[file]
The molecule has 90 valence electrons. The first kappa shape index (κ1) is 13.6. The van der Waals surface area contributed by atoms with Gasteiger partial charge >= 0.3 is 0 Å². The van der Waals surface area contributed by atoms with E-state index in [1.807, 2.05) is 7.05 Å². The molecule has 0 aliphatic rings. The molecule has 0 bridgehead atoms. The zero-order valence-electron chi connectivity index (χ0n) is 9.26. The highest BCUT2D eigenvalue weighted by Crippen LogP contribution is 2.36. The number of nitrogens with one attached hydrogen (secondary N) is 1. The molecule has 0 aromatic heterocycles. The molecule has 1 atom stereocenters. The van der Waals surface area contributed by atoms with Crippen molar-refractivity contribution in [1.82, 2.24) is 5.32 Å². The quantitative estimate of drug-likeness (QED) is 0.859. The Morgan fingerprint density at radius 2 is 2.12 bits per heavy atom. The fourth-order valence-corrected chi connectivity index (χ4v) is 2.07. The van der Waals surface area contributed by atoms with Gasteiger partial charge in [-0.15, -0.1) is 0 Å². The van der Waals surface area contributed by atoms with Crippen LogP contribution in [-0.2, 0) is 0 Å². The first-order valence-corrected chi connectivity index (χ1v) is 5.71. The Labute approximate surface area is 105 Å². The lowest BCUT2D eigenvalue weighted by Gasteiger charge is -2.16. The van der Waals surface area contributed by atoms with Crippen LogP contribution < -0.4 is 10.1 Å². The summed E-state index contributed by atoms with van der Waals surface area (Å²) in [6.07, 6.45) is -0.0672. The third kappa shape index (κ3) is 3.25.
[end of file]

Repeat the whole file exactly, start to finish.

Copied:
The molecule has 90 valence electrons. The first kappa shape index (κ1) is 13.6. The van der Waals surface area contributed by atoms with Gasteiger partial charge >= 0.3 is 0 Å². The van der Waals surface area contributed by atoms with E-state index in [1.807, 2.05) is 7.05 Å². The molecule has 0 aliphatic rings. The molecule has 0 bridgehead atoms. The zero-order valence-electron chi connectivity index (χ0n) is 9.26. The highest BCUT2D eigenvalue weighted by Crippen LogP contribution is 2.36. The number of nitrogens with one attached hydrogen (secondary N) is 1. The molecule has 0 aromatic heterocycles. The molecule has 1 atom stereocenters. The van der Waals surface area contributed by atoms with Crippen molar-refractivity contribution in [1.82, 2.24) is 5.32 Å². The quantitative estimate of drug-likeness (QED) is 0.859. The Morgan fingerprint density at radius 2 is 2.12 bits per heavy atom. The fourth-order valence-corrected chi connectivity index (χ4v) is 2.07. The van der Waals surface area contributed by atoms with Gasteiger partial charge in [-0.15, -0.1) is 0 Å². The van der Waals surface area contributed by atoms with Crippen LogP contribution in [-0.2, 0) is 0 Å². The first-order valence-corrected chi connectivity index (χ1v) is 5.71. The Labute approximate surface area is 105 Å². The lowest BCUT2D eigenvalue weighted by Gasteiger charge is -2.16. The van der Waals surface area contributed by atoms with Crippen LogP contribution < -0.4 is 10.1 Å². The summed E-state index contributed by atoms with van der Waals surface area (Å²) in [6.07, 6.45) is -0.0672. The third kappa shape index (κ3) is 3.25.